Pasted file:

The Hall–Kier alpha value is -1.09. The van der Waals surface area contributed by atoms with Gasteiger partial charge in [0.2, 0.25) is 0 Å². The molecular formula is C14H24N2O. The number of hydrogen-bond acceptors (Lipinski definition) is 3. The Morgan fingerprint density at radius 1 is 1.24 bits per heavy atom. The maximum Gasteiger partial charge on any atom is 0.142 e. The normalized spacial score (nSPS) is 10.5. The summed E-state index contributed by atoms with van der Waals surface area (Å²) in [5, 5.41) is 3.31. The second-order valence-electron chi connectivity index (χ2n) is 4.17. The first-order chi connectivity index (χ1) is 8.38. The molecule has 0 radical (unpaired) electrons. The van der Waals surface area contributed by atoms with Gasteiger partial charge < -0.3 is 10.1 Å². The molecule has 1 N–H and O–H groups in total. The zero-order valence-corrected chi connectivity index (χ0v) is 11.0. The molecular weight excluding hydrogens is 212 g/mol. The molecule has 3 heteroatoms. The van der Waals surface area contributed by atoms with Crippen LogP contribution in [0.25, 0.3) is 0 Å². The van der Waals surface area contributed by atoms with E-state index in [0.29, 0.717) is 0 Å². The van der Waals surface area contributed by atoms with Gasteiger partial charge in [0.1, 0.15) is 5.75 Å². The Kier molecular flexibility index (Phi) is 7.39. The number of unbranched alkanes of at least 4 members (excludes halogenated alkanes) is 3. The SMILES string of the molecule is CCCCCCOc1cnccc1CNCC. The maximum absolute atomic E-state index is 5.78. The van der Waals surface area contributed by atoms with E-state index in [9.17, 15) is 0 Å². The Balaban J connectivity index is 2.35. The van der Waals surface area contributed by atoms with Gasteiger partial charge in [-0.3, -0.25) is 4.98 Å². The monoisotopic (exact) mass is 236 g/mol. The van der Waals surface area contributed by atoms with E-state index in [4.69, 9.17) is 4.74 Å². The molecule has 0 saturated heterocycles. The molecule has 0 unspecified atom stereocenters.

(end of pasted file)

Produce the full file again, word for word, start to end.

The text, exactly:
The Hall–Kier alpha value is -1.09. The van der Waals surface area contributed by atoms with Gasteiger partial charge in [0.2, 0.25) is 0 Å². The molecular formula is C14H24N2O. The number of hydrogen-bond acceptors (Lipinski definition) is 3. The Morgan fingerprint density at radius 1 is 1.24 bits per heavy atom. The maximum Gasteiger partial charge on any atom is 0.142 e. The normalized spacial score (nSPS) is 10.5. The summed E-state index contributed by atoms with van der Waals surface area (Å²) in [5, 5.41) is 3.31. The second-order valence-electron chi connectivity index (χ2n) is 4.17. The first-order chi connectivity index (χ1) is 8.38. The molecule has 0 radical (unpaired) electrons. The van der Waals surface area contributed by atoms with Gasteiger partial charge < -0.3 is 10.1 Å². The molecule has 1 N–H and O–H groups in total. The zero-order valence-corrected chi connectivity index (χ0v) is 11.0. The molecular weight excluding hydrogens is 212 g/mol. The molecule has 3 heteroatoms. The van der Waals surface area contributed by atoms with Crippen LogP contribution in [0.25, 0.3) is 0 Å². The van der Waals surface area contributed by atoms with E-state index in [0.29, 0.717) is 0 Å². The van der Waals surface area contributed by atoms with Gasteiger partial charge in [0.1, 0.15) is 5.75 Å². The Kier molecular flexibility index (Phi) is 7.39. The number of unbranched alkanes of at least 4 members (excludes halogenated alkanes) is 3. The SMILES string of the molecule is CCCCCCOc1cnccc1CNCC. The maximum absolute atomic E-state index is 5.78. The van der Waals surface area contributed by atoms with E-state index in [9.17, 15) is 0 Å². The Balaban J connectivity index is 2.35. The van der Waals surface area contributed by atoms with Gasteiger partial charge in [-0.3, -0.25) is 4.98 Å². The monoisotopic (exact) mass is 236 g/mol. The van der Waals surface area contributed by atoms with E-state index in [4.69, 9.17) is 4.74 Å². The molecule has 0 saturated heterocycles. The molecule has 0 unspecified atom stereocenters.